Latest incidents showed three carnappings happened on April 4 alone in this city in less than 24 hours, making some residents brand Legazpi as the carnapping capital in the region.

“It’s only seconds and your motorcycle is gone in Legazpi,” said a text message sent to radio station D’Wow-fm radio station here on Monday.

Mayor Noel Rosal said 30 percent of carnapped motorcycles in Legazpi City took place inside the Gaisano Mall within the city center of commerce.

According to Rosal, Gaisano Mall, which is the largest mall in Legazpi, lacks security personnel, “that is why carnap syndicate could easily penetrate its premises and flee with the stolen unit without so much hussle.”

He said he had already called the attention of the Gaisano management to address the security problem.

Previous police report showed a total of 251 carnapped motorcycles in Bicol region for the year 2013, with Albay having the highest incidents and Legazpi topping the list.(PNA) CTB/FGS/MU/cbd/

DENR uses commodity roadmap in implementing NGP in Bicol

LEGAZPI CITY, April 15 (PNA) -– With 71,990 hectares targeted for the National Greening Program of the Aquino Administration in the region, the Department of Environment and Natural Resources Bicol regional office has adopted a commodity roadmap that it has effectively used in the implementation of the program.

Gilbert Gonzales, DENR Bicol regional executive director, said the region started the application of the Commodity Roadmap for the Bicol Region in 2013 and will adopt it until 2016.

Timber and fruit trees are the primary/major commodities that will be planted in forest plantations in the entire region and these will cover a total of 40,000 hectares, Gonzales said.

The commodities being planted are fruits -- 20,000 hectares; mangrove -- 5,000 ha; rattan – 500 ha; bamboo – 4,000 ha; cacao – 4,000 ha; coffee – 4,000 ha; fuel wood – 10,000 ha; and timber – 20,000 ha.

Other areas are reserved for protection production areas – 4,490 ha.

For this year alone, the DENR plans to target 22,096 ha, with the commodities distributed in its 11 community environment and natural resources offices (CNEROs) in the region.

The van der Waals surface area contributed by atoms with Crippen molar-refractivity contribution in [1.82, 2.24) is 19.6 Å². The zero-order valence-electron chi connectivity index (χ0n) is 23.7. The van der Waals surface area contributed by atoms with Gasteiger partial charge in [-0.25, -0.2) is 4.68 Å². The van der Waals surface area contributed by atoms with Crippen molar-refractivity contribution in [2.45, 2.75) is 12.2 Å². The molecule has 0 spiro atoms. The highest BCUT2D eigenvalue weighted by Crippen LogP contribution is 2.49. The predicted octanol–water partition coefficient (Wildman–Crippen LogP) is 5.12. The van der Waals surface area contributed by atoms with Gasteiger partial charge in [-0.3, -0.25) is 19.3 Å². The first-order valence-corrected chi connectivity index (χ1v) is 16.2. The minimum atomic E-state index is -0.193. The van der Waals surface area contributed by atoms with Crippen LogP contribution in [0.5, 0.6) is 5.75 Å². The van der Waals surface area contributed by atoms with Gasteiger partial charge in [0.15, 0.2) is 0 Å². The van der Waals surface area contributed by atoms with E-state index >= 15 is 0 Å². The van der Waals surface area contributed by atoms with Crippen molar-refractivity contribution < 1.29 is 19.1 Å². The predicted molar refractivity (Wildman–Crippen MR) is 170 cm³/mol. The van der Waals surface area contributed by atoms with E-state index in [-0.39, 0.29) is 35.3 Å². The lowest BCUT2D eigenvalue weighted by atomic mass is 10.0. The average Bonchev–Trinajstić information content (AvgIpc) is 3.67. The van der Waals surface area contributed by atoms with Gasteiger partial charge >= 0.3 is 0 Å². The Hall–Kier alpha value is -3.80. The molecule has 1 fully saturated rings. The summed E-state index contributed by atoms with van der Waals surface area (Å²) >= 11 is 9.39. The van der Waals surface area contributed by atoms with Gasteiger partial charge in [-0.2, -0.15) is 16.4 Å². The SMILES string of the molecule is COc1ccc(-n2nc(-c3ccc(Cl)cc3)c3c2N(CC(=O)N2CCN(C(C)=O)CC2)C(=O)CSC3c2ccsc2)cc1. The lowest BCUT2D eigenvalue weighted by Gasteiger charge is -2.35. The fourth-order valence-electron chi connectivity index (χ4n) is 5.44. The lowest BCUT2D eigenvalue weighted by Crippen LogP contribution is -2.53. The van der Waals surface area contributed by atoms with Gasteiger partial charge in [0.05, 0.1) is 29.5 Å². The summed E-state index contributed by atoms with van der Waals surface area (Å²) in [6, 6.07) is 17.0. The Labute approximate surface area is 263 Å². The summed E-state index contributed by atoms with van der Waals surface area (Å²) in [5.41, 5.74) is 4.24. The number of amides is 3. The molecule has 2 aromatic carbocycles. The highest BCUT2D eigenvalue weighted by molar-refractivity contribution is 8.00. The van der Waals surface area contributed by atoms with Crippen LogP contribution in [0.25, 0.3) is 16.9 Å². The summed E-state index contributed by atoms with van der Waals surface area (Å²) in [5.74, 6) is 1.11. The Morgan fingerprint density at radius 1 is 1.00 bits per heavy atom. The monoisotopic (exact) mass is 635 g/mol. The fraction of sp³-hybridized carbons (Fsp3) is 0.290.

Timber, Gonzales said, is still the major target commodity to be used in 16,703 ha.

The others are fuelwood – 500 ha; rattan – 275 ha; and others in protected forest – 226 ha, and urban – 263 ha.

The DENR conducted the survey and mapping of the CY 2013 sites covering a target of 22,096 ha through a competitive bidding pursuant to Republic Act 9184, in coordination with field offices and concerned local government units, the DENR official added.

“We established colored PVC corners, measuring two inches by two feet, on every corner of the project sites and marked live corners with ‘X’ as indicator, in the event that the PVC dilapidates through time,” Gonzales said.

He said the regional office has provided the concerned offices with GIS-generated electronic data and hard copies of maps.

“Most importantly, the contractor has provided us with photo documentation of the surveyed sites to include panoramic and four-corner shots using the N/S/E/W cardinal directions at center coordinates as reflected on every map,” Gonzales added.

The 22,096-ha surveyed and mapped areas in the 11 CENROS in the region are: Albay (Guinobatan and Legazpi City), 2,300 ha; Camarines Norte (Daet), 2,542 ha; Camarines Sur (Sipocot, Naga City, Goa and Iriga City), 5,137 ha; Catanduanes (Virac) 3,807 ha; Masbate (San Jacinto and Mobo), 4,981 ha; and Sorsogon (Sorsogon City), 3,329 ha.

The DENR Bicol regional office had planted 29.3 million various species of seedlings covering an area of 43,510 hectares in the entire region as of 2013 yearend under the NGP program.

Mandated under Executive Order No. 26 issued on February 24, 2011, the NGP is a priority thrust that harmonizes all greening efforts of the government and seeks to plant 1.5 billion trees covering about 1.5 million hectares from 2011 to 2016 nationwide in public domain.

Gonzales said the implementation of the NGP will address some of the priority programs of the government for poverty reduction, resource conservation and protection, productivity enhancement, and climate change mitigation and adaptation.

The NGP has generated jobs that have improved household incomes and general well-being of villages across the region.

People’s organizations, non-government organizations and other entities have generated incomes from the activities under seedling production, site preparation and planning, protection and maintenance of plantations that have employed 32,896 jobs, Gonzales claimed.(PNA) LAP/FGS/Emmanuel P. Solis/cbd/mec

Tuesday, April 15, 2014

DA rallies Bicol LGUs into heightened participation in climate-smart agriculture

PILI, Camarines Sur, April 14 (PNA) –- The Department of Agriculture (DA) is rallying provincial governments in Bicol into intensified participation in the ongoing implementation of a foreign-funded program that serves as a platform for a modern and climate-smart agriculture in the region.

The program is named Philippine Rural Development Program (PRDP) whose national implementation carries P27.535 billion in total fund -- consisting of P20.553 billion loan from the World Bank, P3.579 billion as national government counterpart, P3.118 billion equity of the local government units and P287-million grant from the Global Environment Facility (GEF).